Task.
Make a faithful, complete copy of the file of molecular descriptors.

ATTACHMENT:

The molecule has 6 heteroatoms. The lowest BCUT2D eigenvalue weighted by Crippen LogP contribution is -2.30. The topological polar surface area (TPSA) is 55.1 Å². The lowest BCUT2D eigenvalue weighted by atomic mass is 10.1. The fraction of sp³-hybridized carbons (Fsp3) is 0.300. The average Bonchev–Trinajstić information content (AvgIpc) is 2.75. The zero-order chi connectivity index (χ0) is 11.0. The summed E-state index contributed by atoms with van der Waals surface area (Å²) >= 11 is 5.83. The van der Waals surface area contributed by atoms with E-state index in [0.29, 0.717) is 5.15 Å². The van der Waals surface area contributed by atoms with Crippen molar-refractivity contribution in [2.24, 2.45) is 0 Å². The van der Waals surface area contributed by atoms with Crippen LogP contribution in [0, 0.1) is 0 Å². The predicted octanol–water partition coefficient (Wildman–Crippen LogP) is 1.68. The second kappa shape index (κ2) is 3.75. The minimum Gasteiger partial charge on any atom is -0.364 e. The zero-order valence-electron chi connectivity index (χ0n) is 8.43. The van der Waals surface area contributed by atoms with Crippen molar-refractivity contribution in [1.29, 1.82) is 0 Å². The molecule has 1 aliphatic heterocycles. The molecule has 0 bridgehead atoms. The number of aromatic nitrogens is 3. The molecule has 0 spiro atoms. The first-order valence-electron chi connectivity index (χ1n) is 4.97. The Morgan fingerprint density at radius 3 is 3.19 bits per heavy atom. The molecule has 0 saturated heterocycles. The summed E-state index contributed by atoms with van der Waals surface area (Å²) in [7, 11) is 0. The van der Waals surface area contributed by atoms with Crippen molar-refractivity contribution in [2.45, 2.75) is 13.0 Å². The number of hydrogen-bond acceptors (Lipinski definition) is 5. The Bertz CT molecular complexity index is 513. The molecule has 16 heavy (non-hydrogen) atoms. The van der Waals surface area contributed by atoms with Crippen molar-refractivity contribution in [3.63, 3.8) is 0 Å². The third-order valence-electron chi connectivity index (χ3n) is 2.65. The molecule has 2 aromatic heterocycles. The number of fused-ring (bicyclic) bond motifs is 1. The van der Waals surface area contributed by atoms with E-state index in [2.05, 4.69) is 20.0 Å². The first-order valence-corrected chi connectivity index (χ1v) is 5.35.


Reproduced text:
The molecule has 6 heteroatoms. The lowest BCUT2D eigenvalue weighted by Crippen LogP contribution is -2.30. The topological polar surface area (TPSA) is 55.1 Å². The lowest BCUT2D eigenvalue weighted by atomic mass is 10.1. The fraction of sp³-hybridized carbons (Fsp3) is 0.300. The average Bonchev–Trinajstić information content (AvgIpc) is 2.75. The zero-order chi connectivity index (χ0) is 11.0. The summed E-state index contributed by atoms with van der Waals surface area (Å²) >= 11 is 5.83. The van der Waals surface area contributed by atoms with E-state index in [0.29, 0.717) is 5.15 Å². The van der Waals surface area contributed by atoms with Crippen molar-refractivity contribution in [2.24, 2.45) is 0 Å². The van der Waals surface area contributed by atoms with Crippen LogP contribution in [0, 0.1) is 0 Å². The predicted octanol–water partition coefficient (Wildman–Crippen LogP) is 1.68. The second kappa shape index (κ2) is 3.75. The minimum Gasteiger partial charge on any atom is -0.364 e. The zero-order valence-electron chi connectivity index (χ0n) is 8.43. The van der Waals surface area contributed by atoms with Crippen molar-refractivity contribution in [1.29, 1.82) is 0 Å². The molecule has 1 aliphatic heterocycles. The molecule has 0 bridgehead atoms. The number of aromatic nitrogens is 3. The molecule has 0 spiro atoms. The first-order valence-electron chi connectivity index (χ1n) is 4.97. The Morgan fingerprint density at radius 3 is 3.19 bits per heavy atom. The molecule has 0 saturated heterocycles. The summed E-state index contributed by atoms with van der Waals surface area (Å²) in [7, 11) is 0. The van der Waals surface area contributed by atoms with Crippen molar-refractivity contribution in [2.45, 2.75) is 13.0 Å². The number of hydrogen-bond acceptors (Lipinski definition) is 5. The Bertz CT molecular complexity index is 513. The molecule has 16 heavy (non-hydrogen) atoms. The van der Waals surface area contributed by atoms with Crippen molar-refractivity contribution in [3.63, 3.8) is 0 Å². The third-order valence-electron chi connectivity index (χ3n) is 2.65. The molecule has 2 aromatic heterocycles. The number of fused-ring (bicyclic) bond motifs is 1. The van der Waals surface area contributed by atoms with E-state index in [2.05, 4.69) is 20.0 Å². The first-order valence-corrected chi connectivity index (χ1v) is 5.35.